KABUL Talks on a power-sharing deal between Afghanistan's rival presidential candidates have collapsed, a top leader said on Monday, rekindling fears of ethnic unrest over disputed election results.
Under the terms of a deal brokered by U.S. Secretary of State John Kerry, the runner-up in the vote was to name a "chief executive" in a national unity government conceived to keep the lid on political tensions.
Abdullah Abdullah was runner-up in the official election results. Mohammad Mohaqeq, one of Abdullah's vice presidential running mates, told Reuters the two sides could not agree on the powers of the chief executive, accusing the camp of election winner Ashraf Ghani of hardening its position.
"The talks collapsed two days ago. The political process is now at a stalemate, we don't see any way out," Mohaqeq, a leader of the minority Hazara community, said in an interview in Kabul, as a months-long power struggle to succeed President Hamid Karzai showed no signs of a resolution.
The Abdullah campaign later said it would withdraw from the political process if its demands were not met by Tuesday. Powerful ally and governor of northern Balkh province, Atta Mohammad Noor, urged his supporters to prepare for street protests.
The breakdown in negotiations on a political deal comes days after Abdullah's team walked out of a U.N. audit of votes from a June 14 run-off ballot, saying it was dissatisfied with the way that fraudulent votes were being handled.
Together, the two failures have left the U.S.-mediated deal in tatters and deepened the uncertainty about when President Hamid Karzai can hand over power to a successor.
Karzai had earlier planned Tuesday as the inauguration day for the new president, in time for him to attend a NATO summit in Wales two days later. But that was pushed back after the United Nations said it would be able to complete the audit only by around Sept. 10.
Karzai is not going to quit power without the completion of the process, a spokesman said.
"The President is not considering the step down before the official transfer of power to the new Afghan President. It is unconstitutional to step down before officially transferring the power to his successor," Aimal Faizi said in a statement.
The deadlock comes as the United States, Kabul's biggest aid donor, and other NATO nations withdraw their troops after nearly 13 years of fighting Taliban insurgents.
FEARS OF ETHNIC CONFLICT
Officials and diplomats fear it could trigger conflict along ethnic lines, on top of the insurgency.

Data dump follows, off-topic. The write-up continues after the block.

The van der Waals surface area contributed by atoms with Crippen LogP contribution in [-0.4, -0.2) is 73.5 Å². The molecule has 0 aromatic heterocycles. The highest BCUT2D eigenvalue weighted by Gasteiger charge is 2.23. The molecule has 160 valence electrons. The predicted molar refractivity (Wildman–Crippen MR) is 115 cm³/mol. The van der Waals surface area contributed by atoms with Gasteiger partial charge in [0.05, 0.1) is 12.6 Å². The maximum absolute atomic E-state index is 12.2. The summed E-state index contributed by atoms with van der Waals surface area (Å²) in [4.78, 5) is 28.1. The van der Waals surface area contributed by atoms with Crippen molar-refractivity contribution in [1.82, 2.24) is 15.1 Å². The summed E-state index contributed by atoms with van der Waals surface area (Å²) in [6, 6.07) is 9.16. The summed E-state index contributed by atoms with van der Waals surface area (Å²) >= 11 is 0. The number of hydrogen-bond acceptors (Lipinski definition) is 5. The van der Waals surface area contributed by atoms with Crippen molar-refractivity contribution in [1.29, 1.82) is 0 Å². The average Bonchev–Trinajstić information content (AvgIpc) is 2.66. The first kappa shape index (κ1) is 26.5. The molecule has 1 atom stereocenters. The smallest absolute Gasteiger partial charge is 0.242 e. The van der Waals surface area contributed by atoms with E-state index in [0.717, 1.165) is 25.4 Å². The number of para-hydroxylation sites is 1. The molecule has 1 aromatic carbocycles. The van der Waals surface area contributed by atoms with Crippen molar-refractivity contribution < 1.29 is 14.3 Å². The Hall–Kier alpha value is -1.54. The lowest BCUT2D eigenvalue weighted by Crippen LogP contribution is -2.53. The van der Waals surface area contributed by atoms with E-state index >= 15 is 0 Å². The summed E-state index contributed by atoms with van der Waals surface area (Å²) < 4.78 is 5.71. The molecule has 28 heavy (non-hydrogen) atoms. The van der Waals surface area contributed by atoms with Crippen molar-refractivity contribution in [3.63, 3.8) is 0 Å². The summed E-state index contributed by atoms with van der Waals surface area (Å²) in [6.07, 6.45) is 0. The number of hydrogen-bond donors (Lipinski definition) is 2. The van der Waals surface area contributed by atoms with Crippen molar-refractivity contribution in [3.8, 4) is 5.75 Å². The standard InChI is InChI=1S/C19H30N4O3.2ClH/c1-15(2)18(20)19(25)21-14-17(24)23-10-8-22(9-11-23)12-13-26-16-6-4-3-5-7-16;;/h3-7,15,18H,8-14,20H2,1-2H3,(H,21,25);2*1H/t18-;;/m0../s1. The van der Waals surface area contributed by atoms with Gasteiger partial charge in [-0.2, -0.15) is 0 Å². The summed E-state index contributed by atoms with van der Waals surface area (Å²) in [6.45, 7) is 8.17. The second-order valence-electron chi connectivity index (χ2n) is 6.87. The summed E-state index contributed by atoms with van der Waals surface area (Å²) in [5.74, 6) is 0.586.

"Announcing the results based on fraudulent means endangers the whole process and takes the country deeper into crisis. It is in no one's interest. It will divide Afghanistan," Mohaqeq said.
Ghani, a former finance minister and World Bank economist, is a member of Afghanistan's biggest ethnic group, the Pashtuns, who make up of most of the population in the south and east.
Abdullah is part Pashtun and part ethnic Tajik, but draws most of his support from Tajiks, the Hazaras and other smaller ethnic groups, largely in the centre and north.
Under the terms of the deal agreed during Kerry's visit in July, the chief executive would share control with the president over some key decisions, such as nominating the heads of the Afghan security forces.
But it was left to the two campaigns to work out the specifics of power-sharing.
Ghani has said the language of the document signed during Kerry's visit was ambiguous and it was up to the two teams to work out the details. His spokesman Tahir Zaheer dismissed the Abdullah campaign's demands as unconstitutional.
Chaos in Afghanistan as Western forces pull out would be a political blow for those countries which have spent billions of dollars and lost about 3,500 soldiers in a bid to bring peace
and stability after Taliban rule.
(Additional reporting by Mirwais Harooni; Editing by Ralph Boulton)
Trending On Reuters
Companies are struggling to recover from years of exuberance, and say that Reserve Bank of India (RBI) Governor Raghuram Rajan's caution in cutting rates despite historically low inflation is making it harder for them to get back on track. Full Article